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Manuel Gonzalez Prada and two trends in Peruvian poetry. Statton, Marian Joyce

Abstract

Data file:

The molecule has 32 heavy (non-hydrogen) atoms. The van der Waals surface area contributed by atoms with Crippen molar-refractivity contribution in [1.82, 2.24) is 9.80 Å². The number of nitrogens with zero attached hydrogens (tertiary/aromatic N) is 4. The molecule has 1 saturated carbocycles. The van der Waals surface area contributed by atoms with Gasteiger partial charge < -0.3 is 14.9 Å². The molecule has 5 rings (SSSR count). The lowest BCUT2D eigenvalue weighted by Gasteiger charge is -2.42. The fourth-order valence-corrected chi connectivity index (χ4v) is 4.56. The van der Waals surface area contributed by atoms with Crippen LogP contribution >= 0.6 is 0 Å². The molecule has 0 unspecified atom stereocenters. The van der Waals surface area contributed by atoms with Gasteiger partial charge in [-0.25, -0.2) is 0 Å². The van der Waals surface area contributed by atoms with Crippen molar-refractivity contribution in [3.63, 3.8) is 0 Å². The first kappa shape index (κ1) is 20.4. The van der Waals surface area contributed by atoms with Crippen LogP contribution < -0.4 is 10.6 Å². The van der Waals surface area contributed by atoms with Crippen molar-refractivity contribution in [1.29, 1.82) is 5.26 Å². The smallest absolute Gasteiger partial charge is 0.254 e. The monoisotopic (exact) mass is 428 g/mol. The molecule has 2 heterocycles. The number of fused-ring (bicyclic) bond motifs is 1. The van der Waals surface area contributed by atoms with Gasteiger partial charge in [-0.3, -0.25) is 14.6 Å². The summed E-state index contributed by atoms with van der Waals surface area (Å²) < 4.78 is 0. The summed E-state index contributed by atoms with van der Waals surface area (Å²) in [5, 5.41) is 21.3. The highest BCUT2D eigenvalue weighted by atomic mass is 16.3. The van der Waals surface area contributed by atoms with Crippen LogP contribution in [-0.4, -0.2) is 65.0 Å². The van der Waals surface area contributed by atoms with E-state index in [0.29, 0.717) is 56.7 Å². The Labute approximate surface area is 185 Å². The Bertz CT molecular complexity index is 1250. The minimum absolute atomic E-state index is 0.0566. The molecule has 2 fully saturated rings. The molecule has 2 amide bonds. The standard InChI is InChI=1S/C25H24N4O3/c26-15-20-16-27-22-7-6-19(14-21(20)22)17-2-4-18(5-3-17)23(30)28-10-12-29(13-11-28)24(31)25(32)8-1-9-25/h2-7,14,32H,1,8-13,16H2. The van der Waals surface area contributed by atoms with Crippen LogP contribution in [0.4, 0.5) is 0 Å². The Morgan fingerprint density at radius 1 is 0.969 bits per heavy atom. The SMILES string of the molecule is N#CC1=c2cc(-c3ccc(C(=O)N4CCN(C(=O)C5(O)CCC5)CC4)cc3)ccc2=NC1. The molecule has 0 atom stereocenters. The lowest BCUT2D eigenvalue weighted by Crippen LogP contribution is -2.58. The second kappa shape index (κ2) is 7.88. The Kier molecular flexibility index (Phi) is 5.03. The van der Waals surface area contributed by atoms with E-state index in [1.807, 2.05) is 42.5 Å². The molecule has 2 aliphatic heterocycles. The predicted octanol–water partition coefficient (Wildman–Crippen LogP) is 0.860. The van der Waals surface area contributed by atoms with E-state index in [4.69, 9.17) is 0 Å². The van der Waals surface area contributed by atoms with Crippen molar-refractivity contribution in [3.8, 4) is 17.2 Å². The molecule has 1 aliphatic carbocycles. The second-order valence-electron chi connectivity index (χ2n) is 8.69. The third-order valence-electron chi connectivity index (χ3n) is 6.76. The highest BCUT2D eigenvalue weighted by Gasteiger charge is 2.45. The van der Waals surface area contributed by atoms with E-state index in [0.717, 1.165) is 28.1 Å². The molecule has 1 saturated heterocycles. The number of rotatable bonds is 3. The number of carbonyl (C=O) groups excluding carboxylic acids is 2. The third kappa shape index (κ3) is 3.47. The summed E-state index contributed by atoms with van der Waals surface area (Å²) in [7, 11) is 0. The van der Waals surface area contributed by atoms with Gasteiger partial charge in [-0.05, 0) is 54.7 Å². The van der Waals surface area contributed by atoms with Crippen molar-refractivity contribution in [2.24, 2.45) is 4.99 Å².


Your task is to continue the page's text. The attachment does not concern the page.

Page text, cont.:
While González Prada was mainly a prose writer and ideologist, he did write poetry throughout his life, beginning perhaps even before he began to write prose. Although his poetry itself had little influence on other poets, the ideas which lie behind it did. The purpose of this paper is to show that there are two incipient trends of Peruvian poetry in Prada's poems: Modernism and indigenism. Prada’s tendency towards Modernism is found to be mainly theoretical and ideological, as his adoption of modernist style occurs when Modernism has already been established by Rubún Darío, and disappears after the publication of Exóticas in 1911. Chocano serves as a counterpoint to Prada in showing the extent to which the latter had any real influence on the development of a particular modernist poet, and to which the full development of Modernism differed from the innovations which Prada had envisioned. The incipient indigenism in Prada's poetry is represented in Baladas peruanas, although the point in which Prada anticipates twentieth century writers is that of the use of poetry as a vehicle for ideas, and as such is also evident in Libertarias and Presbiterianas. The nature of Prada’s indigenism is compared to that of Chocano in order to show the extent of the modernists' failure to develop the trends which Prada had foreshadowed.

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